January 4, 2011

Poll Watch: Sex, Drugs, and Social Networking

Researchers at Case Western Reserve University in Ohio presented a paper back in November that concluded that kids who are overly engaged in social networking are also likely to be overly engaged in certain bad behaviors, including sex, drinking, smoking, and fighting. More of the ‘hyper-texters’ who send at least 120 text messages a day, or ‘hyper-netowrkers’ who spend at least three hours daily on networking sights, are poor, female, and from single parent households. The researchers also found increased incidents of depression, television watching, poor eating habits, and increased parental permissiveness. Makes you wonder how they have time to be involved in all of these activities?

In another study released last November, an increase was seen in the number of baby boomers seeking emergency medical treatment for drug misuse or abuse. From 2004 to 2008, the number of folks 50 or older treated in an ER for a drug-related issue increased from almost 116,000 to just over 256,000, an increase of 121%.  Almost a fifth of those visits (19.7%) were by patients at least 70 years old. Not surprisingly, pain relievers (43.5%), drugs used to help relieve anxiety or improve sleep (31.8), and anti-depressants (8.6) were the meds most frequently involved. I say not surprisingly because, other than drugs used to enhance male sexual function, these seem to be the ones most commonly advertised on TV during prime adult viewing hours, such as the evening news.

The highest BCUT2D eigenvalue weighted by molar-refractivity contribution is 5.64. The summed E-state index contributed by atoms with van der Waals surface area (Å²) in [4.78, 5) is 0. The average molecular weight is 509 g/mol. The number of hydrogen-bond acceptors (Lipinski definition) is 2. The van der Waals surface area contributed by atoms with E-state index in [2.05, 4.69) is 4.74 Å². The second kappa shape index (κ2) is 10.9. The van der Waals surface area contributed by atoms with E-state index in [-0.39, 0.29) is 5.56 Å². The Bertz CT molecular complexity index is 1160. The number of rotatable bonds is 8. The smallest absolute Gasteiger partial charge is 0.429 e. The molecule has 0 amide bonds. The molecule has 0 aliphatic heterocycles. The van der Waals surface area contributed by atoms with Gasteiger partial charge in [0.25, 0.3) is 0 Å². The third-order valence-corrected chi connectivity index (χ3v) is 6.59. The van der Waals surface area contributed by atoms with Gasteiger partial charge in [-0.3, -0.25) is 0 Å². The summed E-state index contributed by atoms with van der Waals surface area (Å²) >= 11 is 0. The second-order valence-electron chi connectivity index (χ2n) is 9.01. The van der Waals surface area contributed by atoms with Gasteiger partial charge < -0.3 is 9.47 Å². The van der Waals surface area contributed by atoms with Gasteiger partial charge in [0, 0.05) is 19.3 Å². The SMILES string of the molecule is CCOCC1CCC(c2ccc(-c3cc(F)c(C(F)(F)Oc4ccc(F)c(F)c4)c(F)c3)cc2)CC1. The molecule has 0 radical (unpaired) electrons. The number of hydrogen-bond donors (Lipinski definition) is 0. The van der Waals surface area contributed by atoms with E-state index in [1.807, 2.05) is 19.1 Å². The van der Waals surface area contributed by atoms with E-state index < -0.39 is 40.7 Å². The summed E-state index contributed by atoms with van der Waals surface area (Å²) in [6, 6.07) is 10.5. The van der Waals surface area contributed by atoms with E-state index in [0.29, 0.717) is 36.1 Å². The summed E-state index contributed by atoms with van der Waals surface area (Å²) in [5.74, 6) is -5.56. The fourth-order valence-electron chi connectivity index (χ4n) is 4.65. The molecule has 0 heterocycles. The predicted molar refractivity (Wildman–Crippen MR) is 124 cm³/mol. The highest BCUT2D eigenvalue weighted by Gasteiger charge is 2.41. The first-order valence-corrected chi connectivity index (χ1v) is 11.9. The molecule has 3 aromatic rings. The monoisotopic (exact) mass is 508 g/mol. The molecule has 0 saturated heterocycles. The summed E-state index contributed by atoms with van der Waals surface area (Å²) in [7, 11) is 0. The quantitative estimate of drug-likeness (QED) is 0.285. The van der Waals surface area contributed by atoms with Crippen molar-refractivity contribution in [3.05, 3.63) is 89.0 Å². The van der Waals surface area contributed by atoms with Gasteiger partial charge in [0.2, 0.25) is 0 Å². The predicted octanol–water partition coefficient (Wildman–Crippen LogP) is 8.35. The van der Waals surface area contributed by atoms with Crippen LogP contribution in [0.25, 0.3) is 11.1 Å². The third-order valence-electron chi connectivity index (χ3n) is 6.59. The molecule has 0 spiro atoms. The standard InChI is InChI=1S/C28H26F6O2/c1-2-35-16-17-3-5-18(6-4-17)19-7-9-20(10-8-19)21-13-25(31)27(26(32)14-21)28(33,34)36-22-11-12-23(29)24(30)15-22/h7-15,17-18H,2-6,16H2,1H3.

I learned about boomers and drugs in the latest edition of AARP/The Magazine (yes, I’m a member). The latest edition includes some data on how we stay connected. The survey, which included folks 50 and older, found that while 40% consider themselves extremely or very comfortable using the Internet, an equal 40% prefer to get their news the old fashioned way – via newspaper or print news magazines. When it comes to social networking, 27% of all boomers do it; more do it on Facebook than other sites; 73% are connected to relatives other than children or grandchildren; and 63% of those who were introduced to social networking by a family member were introduced by one of their kids – and likely NOT one of those hyper-networking kids in the CWRU study.